Peter Singer: Part II (with an Excursion into The Brothers Karamazov)

“I must make a confession. I could never understand how one can love one’s neighbors. It’s just one’s neighbors, to my mind, that one can’t love, though one might love those who live at a distance.” –Ivan Karamazov

“The face of a man often hinders people not practiced in love, from loving him. But yet there’s a great deal of love in mankind, an almost Christ-like love. I know that myself Ivan.” –Alyosha Karamazov

Although I’m quite convinced by Peter Singer’s basic argument in The Life You Can Save, I’ve decided to take the time to gather a few thoughts about possible objections that I might have. I don’t think that any of these objections are damning to the truthfulness of the main conclusion of Singer’s argument that we can, and should, do much more than we are doing to end world poverty. Rather, these objections amount to an attempt by me to think critically about something that I find rather convincing. In this part, I consider the utilitarian and “rationalist” foundation upon which Singer’s argument is based.

In Peter Singer: Part I, I mentioned that one of the virtues of Singer’s argument lies in the fact that, in an overwhelming number of cases, the reader must accept Singer’s conclusion on pain of holding contradictory beliefs. If we believe that the alleviation of suffering is more important than non-necessity material goods–a fact that is revealed to us through the “drowning child” analogy–then, if we do not do something about the suffering of others, we are being inconsistent; the explicit contradiction is that we believe that “ignoring suffering is impermissible,” yet, by ignore suffering everyday, we are putting on display our belief that “ignoring suffering is permissible.”

What calls us to act morally then, I claim, is that we do not want to be inconsistent. We have good reason for not wanting to be inconsistent, at least if we think of our belief system as something like a formal (logical) system: if we believe an inconsistency–a contradiction–then we’re able to justify any belief whatsoever, even false ones. Since this renders reason and justification–our best tools for obtaining truth–as useless, then we are at our best when we purge our belief system of any inconsistencies.

On the one hand, I’m really attracted to this kind of moral motivation for action because it makes acting relatively easy. That is to say, if one acts only to be consistent, one doesn’t have to actually care about other human beings. This is nice because, as Ivan Karamazov hints, other people are messy; they’re often in your way; a lot of them smell bad. It is difficult to love them. If Singer’s main argument required that we genuinely care for others, we would be faced with a much harder task. Like Ivan, I am often at a loss as to how one can truly love one’s neighbors. I’m not sure if any logical argument could cause me to act from love–what Alyosha calls Christ-like love .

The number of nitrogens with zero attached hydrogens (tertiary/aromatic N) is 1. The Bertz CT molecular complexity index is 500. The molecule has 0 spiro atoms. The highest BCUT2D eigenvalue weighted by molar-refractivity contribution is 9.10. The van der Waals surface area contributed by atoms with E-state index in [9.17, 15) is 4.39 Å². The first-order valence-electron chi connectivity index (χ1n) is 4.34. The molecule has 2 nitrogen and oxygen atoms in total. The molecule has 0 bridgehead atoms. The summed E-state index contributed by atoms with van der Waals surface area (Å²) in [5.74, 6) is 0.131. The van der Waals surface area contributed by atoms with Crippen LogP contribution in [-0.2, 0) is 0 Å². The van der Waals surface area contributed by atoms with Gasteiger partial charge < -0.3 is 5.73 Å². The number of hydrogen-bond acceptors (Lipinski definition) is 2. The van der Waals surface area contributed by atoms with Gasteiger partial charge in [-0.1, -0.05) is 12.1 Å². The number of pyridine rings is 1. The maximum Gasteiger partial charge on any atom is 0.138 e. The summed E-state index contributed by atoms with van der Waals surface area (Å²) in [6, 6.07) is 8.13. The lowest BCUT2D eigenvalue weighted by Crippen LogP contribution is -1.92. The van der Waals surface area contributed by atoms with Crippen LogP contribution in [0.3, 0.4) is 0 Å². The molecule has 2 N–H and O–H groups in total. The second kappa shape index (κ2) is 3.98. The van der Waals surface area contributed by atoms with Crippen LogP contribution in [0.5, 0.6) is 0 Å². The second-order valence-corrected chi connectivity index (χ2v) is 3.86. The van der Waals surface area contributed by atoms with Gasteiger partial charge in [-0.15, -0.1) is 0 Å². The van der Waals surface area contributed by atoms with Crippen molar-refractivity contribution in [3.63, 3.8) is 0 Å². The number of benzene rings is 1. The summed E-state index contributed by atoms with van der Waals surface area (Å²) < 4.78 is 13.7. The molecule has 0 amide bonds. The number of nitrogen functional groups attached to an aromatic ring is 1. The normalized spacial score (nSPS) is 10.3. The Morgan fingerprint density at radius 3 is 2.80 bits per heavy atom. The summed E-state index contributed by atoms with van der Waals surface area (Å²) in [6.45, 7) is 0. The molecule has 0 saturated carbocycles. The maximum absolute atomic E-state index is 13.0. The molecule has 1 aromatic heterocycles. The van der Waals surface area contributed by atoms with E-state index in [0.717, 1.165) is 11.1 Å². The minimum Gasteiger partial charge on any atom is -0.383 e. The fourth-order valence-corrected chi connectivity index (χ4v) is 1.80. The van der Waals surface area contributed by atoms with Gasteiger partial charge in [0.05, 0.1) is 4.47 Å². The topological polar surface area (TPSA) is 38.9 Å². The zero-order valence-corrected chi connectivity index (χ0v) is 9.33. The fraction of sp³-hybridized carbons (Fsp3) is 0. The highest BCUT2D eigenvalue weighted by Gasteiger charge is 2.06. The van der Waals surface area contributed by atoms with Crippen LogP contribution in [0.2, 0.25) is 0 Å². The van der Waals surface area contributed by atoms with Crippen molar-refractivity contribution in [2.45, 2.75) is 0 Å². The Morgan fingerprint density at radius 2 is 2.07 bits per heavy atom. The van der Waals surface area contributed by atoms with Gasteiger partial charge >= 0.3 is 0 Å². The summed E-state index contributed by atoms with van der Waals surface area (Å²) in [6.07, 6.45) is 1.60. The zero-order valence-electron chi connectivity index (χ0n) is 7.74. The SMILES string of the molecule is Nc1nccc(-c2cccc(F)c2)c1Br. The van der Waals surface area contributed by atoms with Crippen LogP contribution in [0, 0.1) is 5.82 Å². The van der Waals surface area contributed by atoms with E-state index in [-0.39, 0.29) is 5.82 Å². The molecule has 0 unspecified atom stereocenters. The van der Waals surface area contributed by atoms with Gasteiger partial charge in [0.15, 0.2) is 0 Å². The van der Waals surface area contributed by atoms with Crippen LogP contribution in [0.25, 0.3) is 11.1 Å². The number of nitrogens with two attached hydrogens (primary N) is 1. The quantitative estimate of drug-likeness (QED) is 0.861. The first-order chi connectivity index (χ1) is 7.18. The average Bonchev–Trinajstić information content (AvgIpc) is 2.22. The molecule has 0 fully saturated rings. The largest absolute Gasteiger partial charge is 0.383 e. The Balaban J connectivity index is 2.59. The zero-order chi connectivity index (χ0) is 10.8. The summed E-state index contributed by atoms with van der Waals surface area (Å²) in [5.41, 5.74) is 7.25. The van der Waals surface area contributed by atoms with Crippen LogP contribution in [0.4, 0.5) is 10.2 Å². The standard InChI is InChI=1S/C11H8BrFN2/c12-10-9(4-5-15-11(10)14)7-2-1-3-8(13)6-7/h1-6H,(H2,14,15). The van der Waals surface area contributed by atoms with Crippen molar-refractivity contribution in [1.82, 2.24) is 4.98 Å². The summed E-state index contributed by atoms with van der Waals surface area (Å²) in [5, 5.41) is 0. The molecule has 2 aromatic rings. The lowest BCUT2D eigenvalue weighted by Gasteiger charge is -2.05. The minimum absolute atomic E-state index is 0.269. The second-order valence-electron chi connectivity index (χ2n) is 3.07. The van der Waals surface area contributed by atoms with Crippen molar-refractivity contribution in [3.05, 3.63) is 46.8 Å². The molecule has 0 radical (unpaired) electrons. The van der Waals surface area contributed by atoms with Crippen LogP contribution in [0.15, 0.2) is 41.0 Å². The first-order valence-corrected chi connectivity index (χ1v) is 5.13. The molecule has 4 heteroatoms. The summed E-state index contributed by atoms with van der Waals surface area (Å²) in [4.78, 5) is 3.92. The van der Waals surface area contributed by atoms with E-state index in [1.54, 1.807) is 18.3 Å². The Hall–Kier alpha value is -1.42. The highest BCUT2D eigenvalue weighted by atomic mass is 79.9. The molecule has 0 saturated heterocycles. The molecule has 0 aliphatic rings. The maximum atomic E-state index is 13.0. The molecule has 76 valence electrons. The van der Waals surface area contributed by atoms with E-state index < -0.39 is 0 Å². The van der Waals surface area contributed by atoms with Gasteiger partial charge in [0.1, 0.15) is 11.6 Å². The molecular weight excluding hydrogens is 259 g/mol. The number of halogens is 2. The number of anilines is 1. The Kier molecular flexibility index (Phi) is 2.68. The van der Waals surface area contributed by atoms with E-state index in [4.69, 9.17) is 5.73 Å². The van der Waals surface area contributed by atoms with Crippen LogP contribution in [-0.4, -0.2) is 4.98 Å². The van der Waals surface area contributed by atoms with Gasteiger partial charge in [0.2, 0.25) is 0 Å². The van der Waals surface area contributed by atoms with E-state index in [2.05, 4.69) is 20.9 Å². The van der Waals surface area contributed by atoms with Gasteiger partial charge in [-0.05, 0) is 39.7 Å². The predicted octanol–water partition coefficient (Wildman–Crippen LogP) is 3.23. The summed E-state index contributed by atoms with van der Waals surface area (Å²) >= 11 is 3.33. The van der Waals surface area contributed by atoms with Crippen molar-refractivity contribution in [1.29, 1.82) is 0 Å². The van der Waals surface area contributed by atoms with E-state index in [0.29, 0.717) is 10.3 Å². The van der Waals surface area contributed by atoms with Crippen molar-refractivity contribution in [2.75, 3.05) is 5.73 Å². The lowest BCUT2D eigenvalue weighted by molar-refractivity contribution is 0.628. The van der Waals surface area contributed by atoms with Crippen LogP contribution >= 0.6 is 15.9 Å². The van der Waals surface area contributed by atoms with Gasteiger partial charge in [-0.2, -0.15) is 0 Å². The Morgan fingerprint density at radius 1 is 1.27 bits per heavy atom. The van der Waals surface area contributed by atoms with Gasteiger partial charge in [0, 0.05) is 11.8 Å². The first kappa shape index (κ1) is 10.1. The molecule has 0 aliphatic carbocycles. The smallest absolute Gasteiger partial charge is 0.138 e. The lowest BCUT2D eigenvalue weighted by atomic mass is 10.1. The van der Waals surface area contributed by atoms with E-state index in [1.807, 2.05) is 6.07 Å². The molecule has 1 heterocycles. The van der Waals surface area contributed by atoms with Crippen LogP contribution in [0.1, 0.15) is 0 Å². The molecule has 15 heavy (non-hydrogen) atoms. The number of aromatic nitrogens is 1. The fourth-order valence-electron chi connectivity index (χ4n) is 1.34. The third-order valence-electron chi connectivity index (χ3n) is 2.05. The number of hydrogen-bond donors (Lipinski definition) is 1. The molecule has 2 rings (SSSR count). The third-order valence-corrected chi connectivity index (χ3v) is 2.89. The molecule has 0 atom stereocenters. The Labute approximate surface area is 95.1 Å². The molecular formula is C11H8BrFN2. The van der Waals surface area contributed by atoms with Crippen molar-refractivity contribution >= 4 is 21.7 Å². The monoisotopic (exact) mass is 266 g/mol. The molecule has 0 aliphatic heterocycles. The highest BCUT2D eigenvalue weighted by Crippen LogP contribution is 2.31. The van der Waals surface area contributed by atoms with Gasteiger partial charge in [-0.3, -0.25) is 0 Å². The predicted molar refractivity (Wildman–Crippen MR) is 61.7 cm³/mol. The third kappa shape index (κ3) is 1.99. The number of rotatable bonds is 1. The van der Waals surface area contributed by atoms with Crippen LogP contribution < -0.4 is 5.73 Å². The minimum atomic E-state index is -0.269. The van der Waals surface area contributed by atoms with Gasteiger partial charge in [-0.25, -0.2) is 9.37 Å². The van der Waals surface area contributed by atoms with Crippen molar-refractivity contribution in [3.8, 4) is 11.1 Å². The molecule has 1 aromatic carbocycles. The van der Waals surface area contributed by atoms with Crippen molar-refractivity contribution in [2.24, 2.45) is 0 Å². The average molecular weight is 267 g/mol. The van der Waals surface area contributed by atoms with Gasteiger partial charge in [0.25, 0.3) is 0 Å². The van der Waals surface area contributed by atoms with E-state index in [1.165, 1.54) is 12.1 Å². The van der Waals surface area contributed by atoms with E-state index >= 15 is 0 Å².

On the other hand, I’m inclined to think that being moral requires that we do something more than just be consistent and bring about good consequences. Perhaps these are necessary conditions; but, I wonder if acting from the kind of love that Alyosha embodies in The Brothers Karamazov is another necessary condition. My intuition is that being moral is closely tied to the will of the agent; a will motivated by genuine care for others seems to be ‘more moral’ than one motivated by ‘internal consistency’ (though I don’t have the tools to justify this yet!).

(Just as a side note, I don’t think that one has to be “religious” in any traditional sense of the term in order to orient oneself toward the world in the way that Alyosha does. After all, we are told that Alyosha, “was simply a lover of humanity.” There are hints throughout the book that suggest that he may have serious doubts about the existence of God. His religiousness was not a set of beliefs that he defended as true; rather, his religiousness was a way of acting in the world–it manifests itself through loving individuals up close, rather than abstractly and from a distance.)

The question that I have when thinking about Alyosha and Singer (one which I am not prepared to answer) is this: is there something more moral about acting from love? I certainly don’t know enough about debates between consequentialists and deontologists, but I’m wondering if Alyosha’s ‘position’ is represented by some deontologist. I don’t think it is Kantian, since it doesn’t seem like Alyosha acts from duty or a moral law. But, his actions do seem to put on display a genuine ‘good will’, which, to my mind, is Kantian.

I don’t think that the answer to my question in the above paragraph changes the importance of Singer’s conclusion; I still feel fairly confident (though perhaps a bit naively) that bringing about good consequences is a necessary condition for calling an action moral. If that is true then Singer’s argument seems just as strong. But, if something like, ‘displaying a good will’ or ‘acting from love’ is also a necessary condition for calling an action moral then this may just change the way we orient ourselves toward giving aid.

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Filed under Deontology, Dostoevsky, Ethics, Kant, Philosophy, The Brothers Karamazov, Utilitarianism

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